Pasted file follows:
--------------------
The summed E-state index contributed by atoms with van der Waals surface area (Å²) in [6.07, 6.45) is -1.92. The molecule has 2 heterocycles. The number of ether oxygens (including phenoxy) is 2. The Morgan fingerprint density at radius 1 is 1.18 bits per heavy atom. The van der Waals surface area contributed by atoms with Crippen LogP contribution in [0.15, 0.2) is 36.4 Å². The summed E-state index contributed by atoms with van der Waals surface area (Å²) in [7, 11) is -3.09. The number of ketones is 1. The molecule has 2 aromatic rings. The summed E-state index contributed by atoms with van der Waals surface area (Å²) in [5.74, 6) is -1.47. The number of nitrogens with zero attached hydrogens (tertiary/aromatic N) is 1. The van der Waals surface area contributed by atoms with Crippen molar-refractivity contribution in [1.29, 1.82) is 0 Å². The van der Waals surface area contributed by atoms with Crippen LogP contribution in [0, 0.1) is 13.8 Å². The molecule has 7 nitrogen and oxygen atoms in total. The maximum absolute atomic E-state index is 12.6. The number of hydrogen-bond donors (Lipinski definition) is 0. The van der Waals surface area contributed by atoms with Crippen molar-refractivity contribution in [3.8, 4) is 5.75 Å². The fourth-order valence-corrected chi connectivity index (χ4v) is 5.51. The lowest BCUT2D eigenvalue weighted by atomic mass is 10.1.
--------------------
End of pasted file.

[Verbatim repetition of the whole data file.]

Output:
The summed E-state index contributed by atoms with van der Waals surface area (Å²) in [6.07, 6.45) is -1.92. The molecule has 2 heterocycles. The number of ether oxygens (including phenoxy) is 2. The Morgan fingerprint density at radius 1 is 1.18 bits per heavy atom. The van der Waals surface area contributed by atoms with Crippen LogP contribution in [0.15, 0.2) is 36.4 Å². The summed E-state index contributed by atoms with van der Waals surface area (Å²) in [7, 11) is -3.09. The number of ketones is 1. The molecule has 2 aromatic rings. The summed E-state index contributed by atoms with van der Waals surface area (Å²) in [5.74, 6) is -1.47. The number of nitrogens with zero attached hydrogens (tertiary/aromatic N) is 1. The van der Waals surface area contributed by atoms with Crippen molar-refractivity contribution in [1.29, 1.82) is 0 Å². The van der Waals surface area contributed by atoms with Crippen LogP contribution in [0, 0.1) is 13.8 Å². The molecule has 7 nitrogen and oxygen atoms in total. The maximum absolute atomic E-state index is 12.6. The number of hydrogen-bond donors (Lipinski definition) is 0. The van der Waals surface area contributed by atoms with Crippen molar-refractivity contribution in [3.8, 4) is 5.75 Å². The fourth-order valence-corrected chi connectivity index (χ4v) is 5.51. The lowest BCUT2D eigenvalue weighted by atomic mass is 10.1.